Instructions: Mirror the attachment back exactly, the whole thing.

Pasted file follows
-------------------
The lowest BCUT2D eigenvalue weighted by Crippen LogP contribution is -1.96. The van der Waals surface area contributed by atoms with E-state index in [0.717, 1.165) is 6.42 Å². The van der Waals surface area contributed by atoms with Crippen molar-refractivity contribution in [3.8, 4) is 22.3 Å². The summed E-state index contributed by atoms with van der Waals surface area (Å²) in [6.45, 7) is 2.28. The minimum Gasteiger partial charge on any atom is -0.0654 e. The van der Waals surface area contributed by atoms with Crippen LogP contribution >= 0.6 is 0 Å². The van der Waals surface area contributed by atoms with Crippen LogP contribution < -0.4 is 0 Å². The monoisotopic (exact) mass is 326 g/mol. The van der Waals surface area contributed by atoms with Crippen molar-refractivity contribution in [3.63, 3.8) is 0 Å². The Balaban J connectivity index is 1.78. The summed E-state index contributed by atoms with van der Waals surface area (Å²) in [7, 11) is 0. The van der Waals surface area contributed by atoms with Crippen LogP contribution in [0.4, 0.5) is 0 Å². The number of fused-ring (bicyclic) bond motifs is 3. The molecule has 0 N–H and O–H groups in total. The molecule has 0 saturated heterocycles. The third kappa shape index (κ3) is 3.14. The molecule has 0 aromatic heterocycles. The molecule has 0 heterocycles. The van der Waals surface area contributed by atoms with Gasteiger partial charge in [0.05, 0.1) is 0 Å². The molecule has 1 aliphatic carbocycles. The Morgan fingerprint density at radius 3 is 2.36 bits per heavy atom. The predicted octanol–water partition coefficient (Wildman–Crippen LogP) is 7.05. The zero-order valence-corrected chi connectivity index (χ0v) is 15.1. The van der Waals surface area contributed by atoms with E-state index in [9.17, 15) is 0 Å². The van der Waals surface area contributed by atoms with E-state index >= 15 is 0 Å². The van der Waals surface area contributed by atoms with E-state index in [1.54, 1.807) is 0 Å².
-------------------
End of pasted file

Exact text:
The lowest BCUT2D eigenvalue weighted by Crippen LogP contribution is -1.96. The van der Waals surface area contributed by atoms with E-state index in [0.717, 1.165) is 6.42 Å². The van der Waals surface area contributed by atoms with Crippen molar-refractivity contribution in [3.8, 4) is 22.3 Å². The summed E-state index contributed by atoms with van der Waals surface area (Å²) in [6.45, 7) is 2.28. The minimum Gasteiger partial charge on any atom is -0.0654 e. The van der Waals surface area contributed by atoms with Crippen LogP contribution >= 0.6 is 0 Å². The van der Waals surface area contributed by atoms with Crippen LogP contribution < -0.4 is 0 Å². The monoisotopic (exact) mass is 326 g/mol. The van der Waals surface area contributed by atoms with Crippen molar-refractivity contribution in [3.63, 3.8) is 0 Å². The Balaban J connectivity index is 1.78. The summed E-state index contributed by atoms with van der Waals surface area (Å²) in [7, 11) is 0. The van der Waals surface area contributed by atoms with Crippen LogP contribution in [0.4, 0.5) is 0 Å². The number of fused-ring (bicyclic) bond motifs is 3. The molecule has 0 N–H and O–H groups in total. The molecule has 0 saturated heterocycles. The third kappa shape index (κ3) is 3.14. The molecule has 0 aromatic heterocycles. The molecule has 0 heterocycles. The van der Waals surface area contributed by atoms with Gasteiger partial charge in [0.05, 0.1) is 0 Å². The molecule has 1 aliphatic carbocycles. The Morgan fingerprint density at radius 3 is 2.36 bits per heavy atom. The predicted octanol–water partition coefficient (Wildman–Crippen LogP) is 7.05. The zero-order valence-corrected chi connectivity index (χ0v) is 15.1. The van der Waals surface area contributed by atoms with E-state index in [9.17, 15) is 0 Å². The van der Waals surface area contributed by atoms with E-state index >= 15 is 0 Å². The van der Waals surface area contributed by atoms with E-state index in [1.54, 1.807) is 0 Å².